I went hiking the other day at Red Rock Canyon during a weekend away visiting friends in Las Vegas. One of my favorite things to do is to go hiking by myself. It makes me feel at peace, I feel more centered, and I end up feeling like I listened to my own need for silent connection with nature.
It was while on this hike, that I got reminded that our society tells us it’s not O.K. to do things alone. Being that I am a therapist/coach by profession and I live with my husband and several other animals, I rarely get time alone. This weekend away was to celebrate a friend’s birthday. I arrived in Las Vegas on Friday and met up with said friend and family. On Saturday morning I wanted to get out a do a decent-length quiet hike before all the birthday festivities began – I was looking forward to taking in the desert air and scenery. The Red Rock Canyon has a 13-mile through road which has multiple trail heads along it. I purposely went to the visitor center to find out which trails may be less populated. I was instructed to head out to Ice Box Canyon trail head about 8 miles up the road. As I drove father away from the visitor center, I did find that the parking lots at the trail heads were less populated. I was excited to think I may be heading to one where I really could feel somewhat isolated.
According to the visitor guide, the hike was to take about 2.5 hours and be of “moderate” difficulty. Sounded great to me! I had water and a charged up phone packed in my bag. I was ready to go! I was about 20 minutes into the hike when I came across a group of people who were on their way back to the trailhead. I said, “Hello”, in passing and moved out of the way for the group to get past me. One of the ladies asked me, “Are you by yourself?” When I told her I was, she let out a sympathetic, “Awwww!” I let her know I was out there alone by choice and was enjoying the quiet and continued on with my hike. About another 20 minutes pass by and I get to a section of the trail with some more difficult rocks to step/climb up and over. I ran into a party of 3 at this juncture. Again, one of the ladies in the group commented to me during a quick verbal exchange, “I wouldn’t come out here alone”. I again, assured her I actually looked forward to this experience and went about my business. It was about 10 minutes later that I came across some rocks that I did not want to venture up and over without help, so I turned around at that point and began my hike back to the starting point.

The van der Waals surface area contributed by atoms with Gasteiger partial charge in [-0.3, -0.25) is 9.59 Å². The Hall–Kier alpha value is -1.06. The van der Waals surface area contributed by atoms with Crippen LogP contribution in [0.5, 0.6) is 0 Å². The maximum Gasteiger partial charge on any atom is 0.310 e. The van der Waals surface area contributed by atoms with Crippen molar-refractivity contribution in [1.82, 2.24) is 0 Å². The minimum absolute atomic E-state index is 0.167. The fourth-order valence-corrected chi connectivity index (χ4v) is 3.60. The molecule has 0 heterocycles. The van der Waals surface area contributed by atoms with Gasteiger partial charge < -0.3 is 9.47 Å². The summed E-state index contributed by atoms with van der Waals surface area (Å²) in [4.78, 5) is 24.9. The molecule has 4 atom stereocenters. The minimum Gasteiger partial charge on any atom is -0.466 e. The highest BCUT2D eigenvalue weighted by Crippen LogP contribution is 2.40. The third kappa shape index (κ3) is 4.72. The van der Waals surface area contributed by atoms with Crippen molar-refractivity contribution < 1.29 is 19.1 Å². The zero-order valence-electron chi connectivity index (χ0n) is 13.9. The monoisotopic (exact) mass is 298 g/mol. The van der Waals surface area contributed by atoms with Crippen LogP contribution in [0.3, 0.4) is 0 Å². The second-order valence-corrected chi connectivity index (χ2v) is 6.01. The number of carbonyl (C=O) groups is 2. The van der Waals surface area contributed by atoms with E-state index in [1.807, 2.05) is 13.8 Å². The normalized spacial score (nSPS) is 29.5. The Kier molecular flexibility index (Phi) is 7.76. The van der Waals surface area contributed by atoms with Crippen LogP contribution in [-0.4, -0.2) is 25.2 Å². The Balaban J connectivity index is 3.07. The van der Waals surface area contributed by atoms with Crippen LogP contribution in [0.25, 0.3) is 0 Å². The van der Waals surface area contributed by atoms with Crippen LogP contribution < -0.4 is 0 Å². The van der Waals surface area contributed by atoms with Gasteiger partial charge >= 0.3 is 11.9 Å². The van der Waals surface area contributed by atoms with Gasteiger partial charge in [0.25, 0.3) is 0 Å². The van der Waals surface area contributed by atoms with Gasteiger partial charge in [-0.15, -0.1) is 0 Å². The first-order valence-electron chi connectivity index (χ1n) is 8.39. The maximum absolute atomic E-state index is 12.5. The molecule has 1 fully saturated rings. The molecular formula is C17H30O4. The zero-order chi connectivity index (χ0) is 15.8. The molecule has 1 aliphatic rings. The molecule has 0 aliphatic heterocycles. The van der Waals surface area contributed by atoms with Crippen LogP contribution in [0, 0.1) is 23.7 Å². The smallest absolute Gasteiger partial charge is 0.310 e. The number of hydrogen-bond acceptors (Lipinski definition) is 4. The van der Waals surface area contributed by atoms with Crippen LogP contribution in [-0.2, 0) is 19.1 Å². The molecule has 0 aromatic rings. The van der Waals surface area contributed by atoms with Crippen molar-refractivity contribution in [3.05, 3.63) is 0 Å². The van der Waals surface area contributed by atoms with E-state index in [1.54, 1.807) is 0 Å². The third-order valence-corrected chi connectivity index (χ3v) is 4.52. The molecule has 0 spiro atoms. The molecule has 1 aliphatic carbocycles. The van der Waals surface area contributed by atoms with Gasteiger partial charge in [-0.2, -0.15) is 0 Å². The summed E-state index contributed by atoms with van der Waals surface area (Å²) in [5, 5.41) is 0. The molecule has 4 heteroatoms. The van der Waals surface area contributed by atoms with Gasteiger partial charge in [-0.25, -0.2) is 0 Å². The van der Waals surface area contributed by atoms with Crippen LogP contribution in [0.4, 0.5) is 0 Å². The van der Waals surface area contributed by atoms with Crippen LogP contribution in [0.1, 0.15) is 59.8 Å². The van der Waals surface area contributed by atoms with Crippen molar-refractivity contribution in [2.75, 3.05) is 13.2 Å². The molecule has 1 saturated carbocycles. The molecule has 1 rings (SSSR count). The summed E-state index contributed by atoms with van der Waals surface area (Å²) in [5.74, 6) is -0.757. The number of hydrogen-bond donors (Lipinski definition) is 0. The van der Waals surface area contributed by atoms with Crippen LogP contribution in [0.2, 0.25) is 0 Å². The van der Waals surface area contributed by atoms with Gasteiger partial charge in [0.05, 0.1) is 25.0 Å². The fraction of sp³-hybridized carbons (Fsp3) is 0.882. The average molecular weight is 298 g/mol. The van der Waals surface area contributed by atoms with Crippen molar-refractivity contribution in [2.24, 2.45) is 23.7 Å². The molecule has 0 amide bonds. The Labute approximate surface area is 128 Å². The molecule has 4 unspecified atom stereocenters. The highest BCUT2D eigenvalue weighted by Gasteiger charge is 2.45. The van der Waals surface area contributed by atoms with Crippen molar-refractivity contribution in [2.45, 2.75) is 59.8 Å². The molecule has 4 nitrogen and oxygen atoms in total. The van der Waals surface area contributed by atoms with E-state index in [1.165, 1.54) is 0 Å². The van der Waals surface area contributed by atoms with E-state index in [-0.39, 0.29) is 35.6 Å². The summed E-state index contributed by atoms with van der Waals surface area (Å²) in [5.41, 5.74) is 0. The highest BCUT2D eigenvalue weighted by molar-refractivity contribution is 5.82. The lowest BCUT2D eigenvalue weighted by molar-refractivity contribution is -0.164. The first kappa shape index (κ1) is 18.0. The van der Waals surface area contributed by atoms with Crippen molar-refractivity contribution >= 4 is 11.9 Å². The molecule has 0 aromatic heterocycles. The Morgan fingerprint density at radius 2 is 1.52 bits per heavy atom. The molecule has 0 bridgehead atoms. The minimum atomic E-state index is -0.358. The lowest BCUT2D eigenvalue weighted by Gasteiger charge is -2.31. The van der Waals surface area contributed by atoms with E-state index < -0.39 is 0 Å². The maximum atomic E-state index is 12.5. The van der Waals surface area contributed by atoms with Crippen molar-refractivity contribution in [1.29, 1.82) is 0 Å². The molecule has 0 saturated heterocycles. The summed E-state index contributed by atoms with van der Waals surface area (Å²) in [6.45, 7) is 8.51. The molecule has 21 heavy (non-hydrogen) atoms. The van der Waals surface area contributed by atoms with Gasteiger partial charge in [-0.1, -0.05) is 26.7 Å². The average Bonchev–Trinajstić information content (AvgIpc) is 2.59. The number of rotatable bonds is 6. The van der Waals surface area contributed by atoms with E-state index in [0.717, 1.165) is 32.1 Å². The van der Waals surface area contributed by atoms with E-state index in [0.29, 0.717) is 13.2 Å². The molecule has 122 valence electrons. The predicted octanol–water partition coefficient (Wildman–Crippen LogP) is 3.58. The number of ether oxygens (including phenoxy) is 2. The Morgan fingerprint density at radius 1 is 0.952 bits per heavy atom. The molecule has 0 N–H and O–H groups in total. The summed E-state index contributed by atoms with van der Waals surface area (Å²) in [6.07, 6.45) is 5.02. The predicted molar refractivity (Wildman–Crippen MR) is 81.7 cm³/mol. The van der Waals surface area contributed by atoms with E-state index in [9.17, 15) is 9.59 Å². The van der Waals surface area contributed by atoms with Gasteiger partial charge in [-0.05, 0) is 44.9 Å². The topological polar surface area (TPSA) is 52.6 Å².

Both of these exchanges had me thinking as I hiked about our society’s attitudes about being alone. I be no means am a “loner” or even an “introvert”. In fact, I love social interaction and get plenty of it. I do however, enjoy some quiet times alone. Exercise is one of my regular ways to get that fill and when I have time, I love to find local hikes to try by myself. As a therapist, I talk frequently with my clients about finding time for themselves, often framed as “self-care” time. I explore with my clients ways in which they can take some time alone to regroup and touch base with themselves. For some, this can be finding time for a 5-minute mediation in the morning, or carving out 15 minutes during their work day to break away from all the “noise”. On bigger levels, I help them discover what their needs are for personal time alone from others and help them plan that into their life. I think people understand that concept of “me time” or even “self-care” time, but I think something shifts when people think about doing activities alone. I also enjoy beaches, coffee houses (for quiet people-watching) and movies alone, but exercise feeds a lot of my emotional and spiritual needs so I tend to engage in that more frequently. For some, the 2 hour hike I embark on may be the equivalent of getting a massage and their nails done. Which, I assume if the same woman who gave me the sympathetic “Awwww!” in passing on the trail had actually crossed my path at the massage appointment; I don’t think she would have asked me why I went there alone.
Do you listen to your need for quiet when it calls? How do you connect with yourself when you need to? Feel free to leave a comment! I’d love to hear about what you do when you need to be alone.
P.S. I recognize that hiking alone can be dangerous. Please note that I take appropriate precautions, but I try not to live my life from a fear-driven perspective. No therapists were injured in the data-collection of this blog post